Help us improve your experience.

Let us know what you think.

Do you have time for a two-minute survey?

Guide That Contains This Content
[+] Expand All
[-] Collapse All

    Honeypot Processors: AJAX Processor: Incidents - Malicious Script Execution

    Complexity: Medium (3.0)

    Default Response: 1x = Slow Connection 2-6 seconds and permanent Clear Inputs in 10 minutes.

    Cause: WebApp Secure injects a fake JavaScript file into the websites it protects. This fake JavaScript file is designed to look as though it is intended for administrative use only, but has been mistakenly linked in with non administrative pages. The JavaScript file exposes an AJAX function that communicates with a potentially vulnerable fake service. If the user attempts to invoke this function using a tool like Firebug, this incident will be triggered.

    Behavior: It is common practice to create a few single JavaScript files that contain the majority of the code your site needs, and then importing that code into all of the pages. This increases the performance of the site, because the user can download and cache all the JavaScript at once, rather then having to re-download all or some of it again on every page change. However in some cases, developers mistakenly include sensitive administrative functions in with common functions needed by unauthenticated users. For example, a developer might include an "addUser" function into a file that also contains a "changeImageOnHover" function. The "addUser" function can only be called from an administrative UI (behind a login), while the hover image effect would be called on a lot of different pages. Hackers often look through all of the various Javascript files being included on the pages of a website in order to find references to other services that might be vulnerable. Once a function has been identified, the hacker will attempt to find a way to exploit the service the function uses. Because the attacker is actually executing the function instead of attempting to directly communicate with the potentially vulnerable service, this is likely a less sophisticated attack. They are more then likely just trying to determine if the service actually exists, and if they can call it without being authenticated, however depending on the values they supplied as arguments to the function, this could be a number of different attack types, including "Abuse of Functionality", "Buffer Overflow", "Denial of Service", "Format String", "Integer Overflows", "OS Commanding", and "SQL Injection."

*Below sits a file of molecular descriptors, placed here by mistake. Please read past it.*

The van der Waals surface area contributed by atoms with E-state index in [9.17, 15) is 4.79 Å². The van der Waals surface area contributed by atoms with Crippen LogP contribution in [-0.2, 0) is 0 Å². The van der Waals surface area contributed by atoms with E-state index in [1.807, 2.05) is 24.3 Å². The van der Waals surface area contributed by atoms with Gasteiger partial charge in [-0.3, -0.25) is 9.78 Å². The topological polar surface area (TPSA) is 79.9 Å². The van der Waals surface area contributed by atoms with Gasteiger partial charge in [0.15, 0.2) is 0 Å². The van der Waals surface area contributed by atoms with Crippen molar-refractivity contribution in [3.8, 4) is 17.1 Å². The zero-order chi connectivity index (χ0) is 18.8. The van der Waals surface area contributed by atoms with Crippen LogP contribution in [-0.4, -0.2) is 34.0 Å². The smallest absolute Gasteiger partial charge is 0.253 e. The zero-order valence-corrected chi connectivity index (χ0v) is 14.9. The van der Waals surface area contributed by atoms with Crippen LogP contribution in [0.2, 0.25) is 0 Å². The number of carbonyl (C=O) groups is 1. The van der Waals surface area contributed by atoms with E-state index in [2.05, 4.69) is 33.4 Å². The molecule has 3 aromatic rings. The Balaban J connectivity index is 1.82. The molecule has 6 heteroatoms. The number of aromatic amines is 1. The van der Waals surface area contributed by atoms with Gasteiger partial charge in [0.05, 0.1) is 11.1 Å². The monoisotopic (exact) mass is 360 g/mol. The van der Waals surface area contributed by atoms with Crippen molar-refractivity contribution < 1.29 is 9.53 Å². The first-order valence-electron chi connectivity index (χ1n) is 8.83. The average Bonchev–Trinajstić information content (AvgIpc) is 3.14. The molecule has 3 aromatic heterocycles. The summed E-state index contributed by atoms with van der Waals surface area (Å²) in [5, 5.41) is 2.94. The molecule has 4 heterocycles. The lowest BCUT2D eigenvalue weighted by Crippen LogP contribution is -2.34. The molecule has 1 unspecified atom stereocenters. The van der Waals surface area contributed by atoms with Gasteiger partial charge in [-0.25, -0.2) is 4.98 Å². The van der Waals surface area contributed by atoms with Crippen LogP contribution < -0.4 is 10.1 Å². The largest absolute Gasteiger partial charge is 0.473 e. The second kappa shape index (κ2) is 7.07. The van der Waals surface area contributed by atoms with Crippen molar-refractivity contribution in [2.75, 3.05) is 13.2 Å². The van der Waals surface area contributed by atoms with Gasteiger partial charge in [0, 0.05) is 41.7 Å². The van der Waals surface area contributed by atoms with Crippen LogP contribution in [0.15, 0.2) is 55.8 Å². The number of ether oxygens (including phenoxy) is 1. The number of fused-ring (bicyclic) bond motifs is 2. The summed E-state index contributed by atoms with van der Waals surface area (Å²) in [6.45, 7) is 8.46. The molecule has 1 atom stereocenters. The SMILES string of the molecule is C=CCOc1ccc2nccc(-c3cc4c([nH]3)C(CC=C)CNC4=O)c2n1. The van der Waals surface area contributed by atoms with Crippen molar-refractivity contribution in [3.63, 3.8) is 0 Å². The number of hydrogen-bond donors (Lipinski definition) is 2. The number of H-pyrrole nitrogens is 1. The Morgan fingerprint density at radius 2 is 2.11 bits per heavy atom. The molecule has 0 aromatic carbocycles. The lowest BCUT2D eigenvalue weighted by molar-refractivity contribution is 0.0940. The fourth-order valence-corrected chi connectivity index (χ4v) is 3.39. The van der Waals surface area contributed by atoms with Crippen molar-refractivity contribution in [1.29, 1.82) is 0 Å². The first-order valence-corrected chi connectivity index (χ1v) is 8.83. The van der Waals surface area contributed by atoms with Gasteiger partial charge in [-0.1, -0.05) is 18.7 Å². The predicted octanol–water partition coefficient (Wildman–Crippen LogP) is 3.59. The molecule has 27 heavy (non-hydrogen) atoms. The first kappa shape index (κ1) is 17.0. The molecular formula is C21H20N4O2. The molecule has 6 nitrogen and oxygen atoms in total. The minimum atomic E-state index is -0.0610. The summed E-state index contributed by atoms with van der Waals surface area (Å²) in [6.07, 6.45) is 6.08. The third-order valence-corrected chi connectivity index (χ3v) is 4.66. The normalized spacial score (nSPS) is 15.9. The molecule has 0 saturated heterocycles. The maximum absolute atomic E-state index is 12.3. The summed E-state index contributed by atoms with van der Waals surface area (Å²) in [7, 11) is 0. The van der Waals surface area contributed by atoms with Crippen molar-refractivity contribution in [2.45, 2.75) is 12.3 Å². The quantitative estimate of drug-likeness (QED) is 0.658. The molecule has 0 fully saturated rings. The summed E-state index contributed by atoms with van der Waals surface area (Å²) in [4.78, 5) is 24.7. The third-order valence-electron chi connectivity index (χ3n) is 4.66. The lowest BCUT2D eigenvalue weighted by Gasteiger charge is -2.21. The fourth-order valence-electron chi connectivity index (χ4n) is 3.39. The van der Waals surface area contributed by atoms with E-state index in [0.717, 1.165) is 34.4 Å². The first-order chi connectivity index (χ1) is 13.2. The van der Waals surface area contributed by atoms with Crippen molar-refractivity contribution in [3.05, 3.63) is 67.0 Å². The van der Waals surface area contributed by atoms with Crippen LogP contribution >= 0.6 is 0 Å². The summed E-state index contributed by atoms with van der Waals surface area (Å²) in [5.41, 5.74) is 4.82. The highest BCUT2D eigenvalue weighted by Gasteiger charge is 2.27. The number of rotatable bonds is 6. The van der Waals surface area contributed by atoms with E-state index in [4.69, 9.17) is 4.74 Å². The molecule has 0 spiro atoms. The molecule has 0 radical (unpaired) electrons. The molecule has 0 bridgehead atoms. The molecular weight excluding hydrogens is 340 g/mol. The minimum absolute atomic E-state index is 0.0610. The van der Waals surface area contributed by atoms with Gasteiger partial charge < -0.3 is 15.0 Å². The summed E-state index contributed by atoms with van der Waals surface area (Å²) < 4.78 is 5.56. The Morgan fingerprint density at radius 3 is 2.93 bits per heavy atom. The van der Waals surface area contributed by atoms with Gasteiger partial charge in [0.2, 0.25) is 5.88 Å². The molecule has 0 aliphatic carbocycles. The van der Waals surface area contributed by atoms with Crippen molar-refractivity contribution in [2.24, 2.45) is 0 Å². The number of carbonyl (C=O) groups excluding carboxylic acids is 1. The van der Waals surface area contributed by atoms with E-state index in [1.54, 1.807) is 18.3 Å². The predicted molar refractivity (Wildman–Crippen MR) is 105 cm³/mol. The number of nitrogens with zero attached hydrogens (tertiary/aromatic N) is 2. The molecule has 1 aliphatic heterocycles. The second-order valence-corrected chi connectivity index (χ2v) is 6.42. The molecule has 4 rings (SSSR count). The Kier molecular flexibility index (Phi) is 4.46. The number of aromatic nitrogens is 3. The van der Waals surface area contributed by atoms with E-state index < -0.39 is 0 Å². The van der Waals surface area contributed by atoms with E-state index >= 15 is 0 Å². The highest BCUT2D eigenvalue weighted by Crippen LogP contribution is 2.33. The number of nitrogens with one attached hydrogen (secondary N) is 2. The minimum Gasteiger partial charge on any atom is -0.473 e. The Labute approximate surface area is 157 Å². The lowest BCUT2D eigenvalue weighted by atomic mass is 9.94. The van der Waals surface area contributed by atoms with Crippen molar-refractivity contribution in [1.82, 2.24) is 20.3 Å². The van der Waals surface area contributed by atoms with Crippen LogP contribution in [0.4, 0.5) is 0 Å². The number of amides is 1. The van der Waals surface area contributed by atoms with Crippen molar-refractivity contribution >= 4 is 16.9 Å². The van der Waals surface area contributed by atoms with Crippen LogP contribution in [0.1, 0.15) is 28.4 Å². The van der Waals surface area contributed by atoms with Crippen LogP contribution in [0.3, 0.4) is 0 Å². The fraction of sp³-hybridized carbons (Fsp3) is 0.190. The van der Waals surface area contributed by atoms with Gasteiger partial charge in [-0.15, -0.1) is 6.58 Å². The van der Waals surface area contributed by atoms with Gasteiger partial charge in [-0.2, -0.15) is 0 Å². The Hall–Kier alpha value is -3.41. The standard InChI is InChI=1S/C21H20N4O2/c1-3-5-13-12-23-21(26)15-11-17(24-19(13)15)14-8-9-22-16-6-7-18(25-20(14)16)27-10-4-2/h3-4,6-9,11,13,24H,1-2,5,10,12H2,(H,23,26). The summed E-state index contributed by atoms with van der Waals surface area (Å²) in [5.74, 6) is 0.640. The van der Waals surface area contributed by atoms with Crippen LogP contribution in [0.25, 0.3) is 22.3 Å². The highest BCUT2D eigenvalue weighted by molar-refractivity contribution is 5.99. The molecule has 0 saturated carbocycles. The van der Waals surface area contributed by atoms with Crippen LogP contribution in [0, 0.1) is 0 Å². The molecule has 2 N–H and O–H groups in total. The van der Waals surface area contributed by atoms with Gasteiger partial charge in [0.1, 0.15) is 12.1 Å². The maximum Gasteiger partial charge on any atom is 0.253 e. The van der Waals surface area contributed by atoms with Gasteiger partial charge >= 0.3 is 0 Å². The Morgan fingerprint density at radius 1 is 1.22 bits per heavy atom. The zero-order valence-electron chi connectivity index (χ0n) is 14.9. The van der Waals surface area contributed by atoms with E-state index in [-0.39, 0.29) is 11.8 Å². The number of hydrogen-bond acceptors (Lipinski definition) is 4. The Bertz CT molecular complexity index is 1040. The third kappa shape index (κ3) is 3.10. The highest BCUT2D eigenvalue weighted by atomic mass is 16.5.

Note: For information on the attack types mentioned here, go to The Web Application Security Consortium Web Site and search for the attack name to learn more about it.

    Published: 2014-06-27